Do you suffer from anxiety, insomnia, agoraphobia, fear of death, social awkwardness and nightmares? Throw in a slightly warped sense of humor, a taste for rock riffage and a weird thing for horse jokes, and you might be a prime candidate for listening to Swartzwelder, a Greensboro-based trio that mines angst in their songs. They play the Monstercade in Winston-Salem on Dec. 9.
Swartzwelder will probably make you laugh, chuckle, snort, or smirk — or whatever your preferred mode of registering humor may be. But knee-slapping isn’t their main focus. They’re into comedy, but they’re not a comedy-rock band in the style of Tenacious D or Steel Panther. I spoke with two members of the band by phone last week in advance of their forthcoming show. The band takes their name from John Swartzwelder, a legend among comedy fans, who has written the most number of episodes of The Simpsons and worked on other highly regarded shows as well.
“We like to add a little humor to our existential dread,” drummer Alex Milstein said.
That might explain it.
The band plays heavy-leaning rock, with lumbering bass lines, muscular drumming, intricate little moments of Thin Lizzy-ish harmonized guitar solos, southern-rock-worthy riffs, and odd, math-rocky ornamental tidbits. Swartzwelder is not big on repeated choruses or standard song form, preferring instead to wedge in lopsided flourishes, unexpected accents or counter-intuitive chord changes to keep things interesting. They do that all without ever sounding jarringly disjointed or stitched together for whiplash effect. The songs are cemented by singer and guitarist Max Miller’s wry, deadpan style, which sometimes brings to mind bands like Cake, where a minimally emoted vocal clarity adds weight to the delivery. Some of the lyrics split the difference between therapy session and stand-up routine.
“I want to be semi-serious,” Miller said.
Miller, who grew up in Winston-Salem, said that some of his formative musical experiences involved playing highly patterned doom-metal in his friend’s basement in high school, and that might be why he often avoids repetition now.
One of the songs on their 2016 release Hobby Horse is called “All Brown Rainbow” (song titles are one of their strong suits). After a multi-part instrumental opening section, Miller kicks in with the line: “I only started feeling depressed when I started taking myself seriously, but the things in life that matter are so small, it’s easy to forget they’re there at all.”
That mix of slightly pathological, self-deprecation coupled with giddy nihilism is pure Swartzwelder. There’s the suggestion that life’s meaning is so small that one could easily fail to see it. That may not be everyone’s idea of a good laugh, but it’s funny. The line won’t be everybody’s idea of an obvious song lyric, either, sprawling out as it does. But that, too, is one of Swartzwelder’s tricks, piling on a tumble of words where others might opt for minimalist brevity.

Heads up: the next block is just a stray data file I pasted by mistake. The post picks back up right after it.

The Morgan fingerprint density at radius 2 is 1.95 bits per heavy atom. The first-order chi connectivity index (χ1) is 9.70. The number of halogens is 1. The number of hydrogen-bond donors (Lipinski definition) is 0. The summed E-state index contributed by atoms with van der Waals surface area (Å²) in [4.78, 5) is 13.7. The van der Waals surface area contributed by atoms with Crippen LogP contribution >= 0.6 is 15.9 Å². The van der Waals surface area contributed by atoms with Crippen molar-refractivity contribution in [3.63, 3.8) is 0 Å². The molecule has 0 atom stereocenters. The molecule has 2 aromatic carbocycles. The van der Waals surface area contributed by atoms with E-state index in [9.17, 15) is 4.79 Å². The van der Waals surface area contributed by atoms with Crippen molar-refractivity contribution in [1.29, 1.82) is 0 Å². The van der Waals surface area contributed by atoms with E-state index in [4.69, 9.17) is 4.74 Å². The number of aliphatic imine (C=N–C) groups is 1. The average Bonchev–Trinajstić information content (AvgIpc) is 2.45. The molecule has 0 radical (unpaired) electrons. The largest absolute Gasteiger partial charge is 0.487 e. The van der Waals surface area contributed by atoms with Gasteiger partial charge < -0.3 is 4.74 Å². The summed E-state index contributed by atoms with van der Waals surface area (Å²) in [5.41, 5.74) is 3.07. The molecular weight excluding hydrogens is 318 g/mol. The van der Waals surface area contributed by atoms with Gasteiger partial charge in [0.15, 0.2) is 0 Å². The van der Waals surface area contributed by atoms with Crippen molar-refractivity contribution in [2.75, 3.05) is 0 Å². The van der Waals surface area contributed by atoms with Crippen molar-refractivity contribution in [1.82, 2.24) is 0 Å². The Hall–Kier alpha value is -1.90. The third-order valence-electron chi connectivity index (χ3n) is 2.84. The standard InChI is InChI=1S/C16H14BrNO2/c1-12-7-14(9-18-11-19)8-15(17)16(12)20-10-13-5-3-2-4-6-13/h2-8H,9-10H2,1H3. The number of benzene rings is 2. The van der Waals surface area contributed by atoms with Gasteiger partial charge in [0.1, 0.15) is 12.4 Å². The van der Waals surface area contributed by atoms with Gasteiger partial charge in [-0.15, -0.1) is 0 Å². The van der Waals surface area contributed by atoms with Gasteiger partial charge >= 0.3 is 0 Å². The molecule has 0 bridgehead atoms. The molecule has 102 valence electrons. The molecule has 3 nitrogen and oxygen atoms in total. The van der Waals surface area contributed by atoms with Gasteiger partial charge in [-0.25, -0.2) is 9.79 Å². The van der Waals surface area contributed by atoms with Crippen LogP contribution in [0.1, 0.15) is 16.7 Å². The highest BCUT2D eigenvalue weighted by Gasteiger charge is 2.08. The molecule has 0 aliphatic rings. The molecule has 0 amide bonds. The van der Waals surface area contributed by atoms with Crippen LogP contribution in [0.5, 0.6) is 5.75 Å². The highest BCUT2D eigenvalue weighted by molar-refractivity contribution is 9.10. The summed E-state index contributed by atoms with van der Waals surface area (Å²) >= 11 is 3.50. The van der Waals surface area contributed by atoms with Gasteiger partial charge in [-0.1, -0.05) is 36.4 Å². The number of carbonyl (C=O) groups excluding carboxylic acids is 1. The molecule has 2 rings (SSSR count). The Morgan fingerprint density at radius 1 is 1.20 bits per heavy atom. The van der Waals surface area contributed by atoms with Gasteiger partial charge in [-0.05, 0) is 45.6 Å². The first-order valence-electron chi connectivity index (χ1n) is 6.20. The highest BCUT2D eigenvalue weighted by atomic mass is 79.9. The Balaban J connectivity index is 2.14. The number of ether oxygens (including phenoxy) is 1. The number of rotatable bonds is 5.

Both Miller and Milstein studied journalism in school. The whole business of cutting words to fit a limited space, tinkering with verbs or rearranging sections to speed them along, those are skills they’re familiar with.
But Miller and Milstein started playing music together when they were both students at University of North Carolina Asheville and graduated in 2014. The two then moved to Philadelphia for a time, played and recorded as a duo there, and then came back to North Carolina, moving to Greensboro, where Milstein grew up, in 2015. The two added their bassist and friend Jesse Akman to the lineup. The trio, all in their mid-20s, has recently finished recording a new EP, their second, in Charlotte, hoping to release it in early 2018.
If you pay attention to Swartzwelder’s titles, you’ll notice that there are many horse references that pop up. They have some kind of equine obsession. There’s “Horse Nap” and the related “Do You Believe Horses Can Have Nightmares?” and then there’s the epically named “You Can Lead A Horse To Water (But You Can Go Fuck Yourself).” (That song — a sarcastic rage-rant about entitled jerks who lack compassion and self-awareness — isn’t, in fact, about horses.) Milstein said the sub-theme arose from their fascination with a vaguely absurd T.V. commercial for a peanut butter snack that involved a horse.
The horse in that advertisement doesn’t make complete sense, just like some of the horse references in Swartzwelder tunes. But then, if you sit with them for a bit, they start to add up. There’s a stoic cowboy veneer to some of this music. The tone has more in common with the rider trying to keep his cool and not get thrown from bucking and kicking animal than with the frantic gestures of the rodeo clowns.
Still, if clowns and distractions are sometimes the only way to prevent a fallen rider from getting trampled in the chaos, maybe Swartzwelder can relate, metaphorically.
Milstein said the band’s aesthetic and humor is basically a coping mechanism for garden-variety anxiety and mortal fears.
“It’s almost like [life is] too scary, so we need to make fun of it so that we don’t think about how scary it is,” he said.
Swartzwelder’s record ends with a peculiar expression of endurance. On “Afraid of the Dark” Miller sings, “I no longer fear that which seeks to harm me from the shadows.” (It doesn’t sound at all as self-pitying as it looks on paper.) Like many of their songs, it has a possible double meaning. It’s nice that the singer isn’t plagued by fear anymore, but the lyric also seems to suggest that, yes, there are things trying to damage us in the dark. Maybe it’s better to laugh it off.
John Adamian lives in Winston-Salem, and his writing has appeared in Wired, The Believer, Relix, Arthur, Modern Farmer, the Hartford Courant and numerous other publications.